Canadian HR Reporter

March 2020 CAN

Canadian HR Reporter is the national journal of human resource management. It features the latest workplace news, HR best practices, employment law commentary and tools and tips for employers to get the most out of their workforce.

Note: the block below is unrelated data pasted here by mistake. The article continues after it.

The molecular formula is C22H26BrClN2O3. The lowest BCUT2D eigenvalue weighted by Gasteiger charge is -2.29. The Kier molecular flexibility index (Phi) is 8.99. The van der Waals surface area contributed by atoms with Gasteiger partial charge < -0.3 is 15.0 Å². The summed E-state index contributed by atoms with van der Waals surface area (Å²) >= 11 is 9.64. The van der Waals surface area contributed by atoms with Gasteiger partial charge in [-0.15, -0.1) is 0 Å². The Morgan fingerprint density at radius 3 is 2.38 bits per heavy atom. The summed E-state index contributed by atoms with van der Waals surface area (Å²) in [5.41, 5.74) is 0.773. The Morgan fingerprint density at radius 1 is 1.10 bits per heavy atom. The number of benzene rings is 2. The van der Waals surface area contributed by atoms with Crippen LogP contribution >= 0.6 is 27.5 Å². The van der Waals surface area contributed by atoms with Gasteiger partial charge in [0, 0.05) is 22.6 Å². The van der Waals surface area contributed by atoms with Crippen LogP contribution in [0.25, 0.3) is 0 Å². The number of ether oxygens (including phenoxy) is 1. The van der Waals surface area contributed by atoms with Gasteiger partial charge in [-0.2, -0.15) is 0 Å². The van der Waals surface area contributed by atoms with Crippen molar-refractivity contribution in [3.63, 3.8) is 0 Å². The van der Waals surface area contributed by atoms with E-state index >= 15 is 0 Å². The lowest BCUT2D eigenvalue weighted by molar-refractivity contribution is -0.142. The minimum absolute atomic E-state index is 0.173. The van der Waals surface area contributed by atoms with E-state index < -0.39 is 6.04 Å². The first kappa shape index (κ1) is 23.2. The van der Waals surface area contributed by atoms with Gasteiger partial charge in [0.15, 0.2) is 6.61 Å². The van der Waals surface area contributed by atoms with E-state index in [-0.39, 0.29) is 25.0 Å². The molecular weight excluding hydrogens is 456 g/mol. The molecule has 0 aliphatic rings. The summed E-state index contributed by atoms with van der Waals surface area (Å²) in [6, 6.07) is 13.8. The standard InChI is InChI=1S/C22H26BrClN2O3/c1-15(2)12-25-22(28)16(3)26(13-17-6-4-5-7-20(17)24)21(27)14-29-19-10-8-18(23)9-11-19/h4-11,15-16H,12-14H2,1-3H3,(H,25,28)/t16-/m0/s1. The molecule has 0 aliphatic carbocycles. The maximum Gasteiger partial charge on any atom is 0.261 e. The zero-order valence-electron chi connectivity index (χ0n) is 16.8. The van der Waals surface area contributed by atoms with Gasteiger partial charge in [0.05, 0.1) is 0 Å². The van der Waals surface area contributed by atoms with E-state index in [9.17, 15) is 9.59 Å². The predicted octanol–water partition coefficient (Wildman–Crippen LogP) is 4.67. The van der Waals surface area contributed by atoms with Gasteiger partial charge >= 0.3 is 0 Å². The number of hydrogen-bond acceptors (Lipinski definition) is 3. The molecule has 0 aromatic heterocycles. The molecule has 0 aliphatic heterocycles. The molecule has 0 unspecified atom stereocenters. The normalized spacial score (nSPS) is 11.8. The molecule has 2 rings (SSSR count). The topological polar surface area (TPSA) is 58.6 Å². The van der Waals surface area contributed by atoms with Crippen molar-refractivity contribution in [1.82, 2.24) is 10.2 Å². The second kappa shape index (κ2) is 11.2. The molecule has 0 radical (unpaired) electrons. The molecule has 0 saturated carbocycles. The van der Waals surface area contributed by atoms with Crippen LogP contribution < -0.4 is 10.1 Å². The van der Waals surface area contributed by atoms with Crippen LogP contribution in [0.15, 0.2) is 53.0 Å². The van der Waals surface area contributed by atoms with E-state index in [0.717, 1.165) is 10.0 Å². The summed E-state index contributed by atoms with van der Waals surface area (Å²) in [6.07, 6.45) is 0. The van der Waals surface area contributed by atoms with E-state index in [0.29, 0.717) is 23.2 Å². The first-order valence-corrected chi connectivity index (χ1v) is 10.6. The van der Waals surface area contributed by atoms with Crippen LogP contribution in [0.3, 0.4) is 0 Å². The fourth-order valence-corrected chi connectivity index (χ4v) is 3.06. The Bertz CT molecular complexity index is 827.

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www.hrreporter.com 17 People — not tasks — are more likely to trigger emotional responses at work, and men are more likely to be emotional at the office, according to a study of 2,000 workers and 250 managers in the U.K. by Totaljobs. More than eight in 10 workers said it's OK to show some emotion to colleagues, but six in 10 have experienced an emotion at work they felt they couldn't express freely. • Men are 1.6 times more emotional than women about being criticized. • Men are 2.4 times more emotional than women because their "ideas weren't heard." • Men are 2.5 times more emotional than women about "having a fallout." • Women are 25% more emotional than men about "stress/frustration." WHO'S BECOMING EMOTIONAL AT WORK 78% of millennials would perceive their employer more positively if it offered a virtual care or telemedicine solution through its group benefits 60% of workers 55 and older would perceive their employer more positively if it offered a virtual care or telemedicine solution 52% of workers 18 to 54 say they would use virtual care to consult mental health practitioners 39% of workers 55 and older would use virtual care to consult mental health practitioners Digital overload at work Virtual health care Benefits preferred over salary boost Prioritizing benefits versus salary varies among the different generations in the workplace, according to GlobalData's 2019 U.K. Insurance Consumer Survey. The favourite benefit among baby boomers is a pension (39%), while gen Z prefer a good work-life balance (26.4%). Number of employees who would prefer a better benefits package even if it came with a lower salary: Baby boomers: 17.2% | Generation X: 19.2% | Millennials: 23.5% | Gen Z: 26.2% 87% of office professionals spend most of their workday staring at screens. 7 hours per day on average is spent by office workers looking at screens. 41% feel they are constantly bombarded by digital alerts. 49% feel screen overload is making them less productive. 62% think digital tools are making meetings less productive and unfocused. 53% use technology specifically to procrastinate at work. Almost three-quarters (72%) of working Canadians say they would see their employer in a more positive light if it offered virtual care or telemedicine, according to an RBC Insurance survey of 1,501 workers. Nearly nine in 10 U.S. workers spend most of their workday looking at the screens of various electronic devices, with almost half feeling screen overload is negatively affecting their productivity, according to a report by The Paper and Packaging Board in partnership with Kelton. Why work remotely? Telecommuting has its benefits. For 62% of respondents to the OWL Labs' survey of 1,202 full-time workers in the U.S., who work remotely, the top reasons for doing so are: 91% | better work-life balance 79% | increased productivity/ better focus 78% | less stress 78% | avoiding a commute

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